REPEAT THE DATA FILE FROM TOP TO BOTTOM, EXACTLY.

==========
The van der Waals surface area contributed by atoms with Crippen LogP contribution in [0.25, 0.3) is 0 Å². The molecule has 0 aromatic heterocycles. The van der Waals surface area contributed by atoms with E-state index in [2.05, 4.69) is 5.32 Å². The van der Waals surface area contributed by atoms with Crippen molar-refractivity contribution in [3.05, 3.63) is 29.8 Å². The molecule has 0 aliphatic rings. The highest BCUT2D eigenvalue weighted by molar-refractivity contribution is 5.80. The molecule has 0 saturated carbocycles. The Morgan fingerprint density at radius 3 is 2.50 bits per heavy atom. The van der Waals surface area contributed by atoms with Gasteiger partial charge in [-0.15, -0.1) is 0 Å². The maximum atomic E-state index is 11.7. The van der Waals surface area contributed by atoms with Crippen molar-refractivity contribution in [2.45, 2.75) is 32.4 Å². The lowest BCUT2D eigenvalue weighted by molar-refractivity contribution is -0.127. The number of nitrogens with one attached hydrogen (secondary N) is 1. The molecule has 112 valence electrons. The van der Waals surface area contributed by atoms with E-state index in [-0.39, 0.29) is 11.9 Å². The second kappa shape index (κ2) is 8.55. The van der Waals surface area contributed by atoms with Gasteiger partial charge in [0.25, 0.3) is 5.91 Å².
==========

The van der Waals surface area contributed by atoms with Crippen LogP contribution in [0.25, 0.3) is 0 Å². The molecule has 0 aromatic heterocycles. The van der Waals surface area contributed by atoms with E-state index in [2.05, 4.69) is 5.32 Å². The van der Waals surface area contributed by atoms with Crippen molar-refractivity contribution in [3.05, 3.63) is 29.8 Å². The molecule has 0 aliphatic rings. The highest BCUT2D eigenvalue weighted by molar-refractivity contribution is 5.80. The molecule has 0 saturated carbocycles. The Morgan fingerprint density at radius 3 is 2.50 bits per heavy atom. The van der Waals surface area contributed by atoms with Gasteiger partial charge in [-0.15, -0.1) is 0 Å². The maximum atomic E-state index is 11.7. The van der Waals surface area contributed by atoms with Crippen molar-refractivity contribution in [2.45, 2.75) is 32.4 Å². The lowest BCUT2D eigenvalue weighted by molar-refractivity contribution is -0.127. The number of nitrogens with one attached hydrogen (secondary N) is 1. The molecule has 112 valence electrons. The van der Waals surface area contributed by atoms with E-state index in [-0.39, 0.29) is 11.9 Å². The second kappa shape index (κ2) is 8.55. The van der Waals surface area contributed by atoms with Gasteiger partial charge in [0.25, 0.3) is 5.91 Å².